And then there’s Skeo, developed by a Swiss tech company and two-time World Cup champion downhiller Bode Miller. Designed for professionals (racers, coaches, and instructors), it’s also great for recreational skiers. The system tracks data on a skier’s stamina, turn quality, ski-to-snow engagement, style, and body position with a set of sensors that affix to the user’s skis and chest. The retail price is $449 for sensors, mounting brackets, a chest sling, and a charging pad. Similar to Carv, the analytics land on your smartphone.

Skis That Think

For the past few years, brands have been working to put coaching tech directly into the skis. In 2018, Rossignol joined forces with a company called Piq to embed motion sensors that tracked important metrics, including speed, turning angles, transitions, and the g-force of each turn, into the materials of a ski. An integrated computer analyzed skiers’ technique and sent data to their smartphones so they could study themselves later. But then Piq went out of business, and “the app worked for a while, then started crashing,” said Alpine Category Manager Jake Stevens. “So we pulled the plug.”

But ski designers aren’t giving up. Since 2018, Elan has been working on a smart-ski prototype equipped with sensors that give skiers real-time readouts on things like body balance position, edge activation, ski flex, dynamics, and turn phases. When finalized, the setup will allow audio guided coaching on snow. Global brand director Melanja Korošec said Elan is the only ski company with the patents for the tech it’s creating, and that it’s still tweaking the sensors to make sure the ski will fly without hiccups when it debuts. Come launch (“soon,” but the exact date is TBD), the company expects the skis to take tech-assisted coaching well beyond what’s on the market. Competitors “offer mostly gadgets that may measure movements of the skier and their position as an add-on technical solution,” Korošec said. “[But] they are not using readings directly from the skis.”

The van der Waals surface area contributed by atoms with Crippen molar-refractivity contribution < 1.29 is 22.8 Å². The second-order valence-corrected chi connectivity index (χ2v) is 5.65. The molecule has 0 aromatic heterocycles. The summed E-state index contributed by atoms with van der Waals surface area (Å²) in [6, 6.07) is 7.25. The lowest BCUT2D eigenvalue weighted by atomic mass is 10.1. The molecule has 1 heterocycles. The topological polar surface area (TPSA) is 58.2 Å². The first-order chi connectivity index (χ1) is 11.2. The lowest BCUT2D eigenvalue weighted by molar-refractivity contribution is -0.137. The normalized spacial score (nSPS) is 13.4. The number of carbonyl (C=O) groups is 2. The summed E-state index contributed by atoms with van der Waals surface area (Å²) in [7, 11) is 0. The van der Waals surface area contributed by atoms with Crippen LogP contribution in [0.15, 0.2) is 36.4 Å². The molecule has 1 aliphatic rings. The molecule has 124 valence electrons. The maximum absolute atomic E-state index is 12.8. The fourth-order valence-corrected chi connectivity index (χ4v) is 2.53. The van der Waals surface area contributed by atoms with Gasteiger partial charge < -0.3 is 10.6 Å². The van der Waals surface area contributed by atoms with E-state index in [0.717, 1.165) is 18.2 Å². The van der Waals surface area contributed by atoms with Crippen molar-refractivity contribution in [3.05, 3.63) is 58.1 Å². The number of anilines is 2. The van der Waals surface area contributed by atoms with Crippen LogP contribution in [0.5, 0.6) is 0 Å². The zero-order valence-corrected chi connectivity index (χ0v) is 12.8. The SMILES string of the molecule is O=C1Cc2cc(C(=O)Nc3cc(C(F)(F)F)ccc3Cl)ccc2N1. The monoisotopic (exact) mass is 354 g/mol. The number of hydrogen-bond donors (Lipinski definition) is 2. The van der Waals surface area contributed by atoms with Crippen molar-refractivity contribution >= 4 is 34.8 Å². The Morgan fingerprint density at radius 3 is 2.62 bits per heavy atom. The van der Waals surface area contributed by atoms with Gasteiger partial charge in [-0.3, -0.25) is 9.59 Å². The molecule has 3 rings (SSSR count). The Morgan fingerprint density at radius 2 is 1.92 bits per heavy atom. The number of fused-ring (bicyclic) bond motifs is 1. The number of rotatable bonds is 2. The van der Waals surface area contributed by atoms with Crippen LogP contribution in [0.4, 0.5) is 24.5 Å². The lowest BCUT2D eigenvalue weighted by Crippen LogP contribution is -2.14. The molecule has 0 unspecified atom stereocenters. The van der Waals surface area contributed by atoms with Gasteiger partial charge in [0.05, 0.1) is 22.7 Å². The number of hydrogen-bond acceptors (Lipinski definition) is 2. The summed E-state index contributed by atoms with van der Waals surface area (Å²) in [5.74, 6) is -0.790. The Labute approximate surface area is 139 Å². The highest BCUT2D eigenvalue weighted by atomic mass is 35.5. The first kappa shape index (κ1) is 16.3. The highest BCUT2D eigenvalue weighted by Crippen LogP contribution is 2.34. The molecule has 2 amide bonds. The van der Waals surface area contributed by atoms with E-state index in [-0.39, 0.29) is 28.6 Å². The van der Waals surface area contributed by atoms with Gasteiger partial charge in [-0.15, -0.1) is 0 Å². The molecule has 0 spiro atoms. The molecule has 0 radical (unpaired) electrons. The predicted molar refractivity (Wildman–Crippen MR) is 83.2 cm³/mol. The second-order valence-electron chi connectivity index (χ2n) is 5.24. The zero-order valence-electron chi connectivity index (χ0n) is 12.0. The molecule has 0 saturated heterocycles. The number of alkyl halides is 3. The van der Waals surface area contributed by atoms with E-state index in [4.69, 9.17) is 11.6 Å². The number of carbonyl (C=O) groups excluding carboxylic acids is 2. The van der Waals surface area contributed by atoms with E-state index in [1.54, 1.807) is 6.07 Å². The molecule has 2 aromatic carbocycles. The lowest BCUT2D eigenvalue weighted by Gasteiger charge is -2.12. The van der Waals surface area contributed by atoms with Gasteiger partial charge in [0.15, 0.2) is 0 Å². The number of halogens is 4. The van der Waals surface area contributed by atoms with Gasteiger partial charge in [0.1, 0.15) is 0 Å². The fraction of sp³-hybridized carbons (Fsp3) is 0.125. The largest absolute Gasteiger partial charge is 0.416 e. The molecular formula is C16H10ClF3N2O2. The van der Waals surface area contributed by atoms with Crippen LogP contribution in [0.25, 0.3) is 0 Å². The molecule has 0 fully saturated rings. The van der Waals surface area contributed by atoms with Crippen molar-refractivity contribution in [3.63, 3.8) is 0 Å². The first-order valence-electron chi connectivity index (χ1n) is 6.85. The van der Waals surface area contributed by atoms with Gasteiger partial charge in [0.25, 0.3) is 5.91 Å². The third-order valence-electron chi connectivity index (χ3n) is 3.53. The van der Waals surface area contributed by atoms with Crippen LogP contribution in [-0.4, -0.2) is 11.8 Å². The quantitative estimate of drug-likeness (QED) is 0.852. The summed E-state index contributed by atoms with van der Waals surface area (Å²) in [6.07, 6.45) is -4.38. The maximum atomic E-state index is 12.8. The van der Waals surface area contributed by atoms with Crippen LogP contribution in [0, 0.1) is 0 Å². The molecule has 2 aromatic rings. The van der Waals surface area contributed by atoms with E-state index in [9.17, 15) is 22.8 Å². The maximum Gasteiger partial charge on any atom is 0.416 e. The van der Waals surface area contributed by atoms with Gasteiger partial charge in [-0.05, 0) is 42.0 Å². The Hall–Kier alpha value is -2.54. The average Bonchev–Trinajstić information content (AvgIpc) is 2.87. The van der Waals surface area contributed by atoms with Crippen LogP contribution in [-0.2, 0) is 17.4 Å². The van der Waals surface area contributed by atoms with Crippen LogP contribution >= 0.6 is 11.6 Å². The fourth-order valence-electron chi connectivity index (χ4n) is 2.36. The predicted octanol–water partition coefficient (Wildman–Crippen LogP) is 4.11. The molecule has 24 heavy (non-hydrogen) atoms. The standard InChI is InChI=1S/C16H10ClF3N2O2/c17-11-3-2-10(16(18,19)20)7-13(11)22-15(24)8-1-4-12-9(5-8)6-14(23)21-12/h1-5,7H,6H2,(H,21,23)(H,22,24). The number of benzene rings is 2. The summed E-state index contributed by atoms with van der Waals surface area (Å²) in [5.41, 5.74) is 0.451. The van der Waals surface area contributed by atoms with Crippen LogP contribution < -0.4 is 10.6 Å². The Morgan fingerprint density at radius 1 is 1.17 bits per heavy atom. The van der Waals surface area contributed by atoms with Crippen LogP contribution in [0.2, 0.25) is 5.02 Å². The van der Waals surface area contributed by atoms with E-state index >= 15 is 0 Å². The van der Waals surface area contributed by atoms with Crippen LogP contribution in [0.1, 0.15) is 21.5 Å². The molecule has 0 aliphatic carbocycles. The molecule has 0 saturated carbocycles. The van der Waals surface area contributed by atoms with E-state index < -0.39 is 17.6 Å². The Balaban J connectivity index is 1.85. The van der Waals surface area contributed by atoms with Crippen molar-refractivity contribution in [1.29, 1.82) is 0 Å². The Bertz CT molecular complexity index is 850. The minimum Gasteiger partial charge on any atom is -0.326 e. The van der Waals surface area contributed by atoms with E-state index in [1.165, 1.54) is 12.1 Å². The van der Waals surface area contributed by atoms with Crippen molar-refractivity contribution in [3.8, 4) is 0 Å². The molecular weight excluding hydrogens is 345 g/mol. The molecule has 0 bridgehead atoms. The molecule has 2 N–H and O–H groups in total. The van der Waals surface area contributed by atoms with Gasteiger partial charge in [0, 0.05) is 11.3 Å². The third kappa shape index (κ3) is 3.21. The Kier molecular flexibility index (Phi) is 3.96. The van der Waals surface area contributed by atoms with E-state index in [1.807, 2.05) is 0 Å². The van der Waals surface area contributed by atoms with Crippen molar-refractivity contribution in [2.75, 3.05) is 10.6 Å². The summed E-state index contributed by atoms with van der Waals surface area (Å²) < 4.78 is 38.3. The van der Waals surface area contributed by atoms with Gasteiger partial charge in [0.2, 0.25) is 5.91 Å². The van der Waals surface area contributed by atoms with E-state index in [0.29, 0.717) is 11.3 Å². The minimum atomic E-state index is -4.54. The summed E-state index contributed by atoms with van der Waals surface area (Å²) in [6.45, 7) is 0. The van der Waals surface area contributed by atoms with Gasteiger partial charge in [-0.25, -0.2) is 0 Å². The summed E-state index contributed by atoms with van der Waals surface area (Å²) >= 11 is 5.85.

From the Boots Up

In 2015, Atomic started working on the industry’s first “smart ski boot” with biomechanics experts from Salzburg University. The goal: to create a boot that can help skiers become more aware of their balance and where they can apply more pressure for better performance. The result, the Hawx Ultra Connected, talks to Atomic’s free Connected app, which then relays information to the skier. “This product is great for the target consumer because you can dissect your skiing down to each individual turn and compare exactly how you ski versus the best in the business—like ‘benchmark’ athlete Daron Rahlves, who won World Championship gold in the Super G in 2001,” said Atomic’s head of boot development in Austria, Jason Roe. “Your run is also boiled down to an overall carving score that is a direct reflection of how well you ski. It’s quite addictive to keep your score at the level you want it to be.” Expect to see the Connected in use at various Canadian ski schools this January, and it should be available in the U.S. soon after.

Looking to the future, Elan believes there will be increasing demand for technology that puts skiers’ progress in their own hands. “We live in a data-centric world, and people are already constantly learning, evolving, and honing in on their skills from the feedback provided by technology,” Korošec said. “Products like smart skis will provide real-time feedback. This allows skiers to learn at an accelerated pace.” When challenges like COVID and supply chain issues start to resolve, prepare for a wave of skiers ripping down the slopes, their personal coaches softly purring from the pockets of their coats.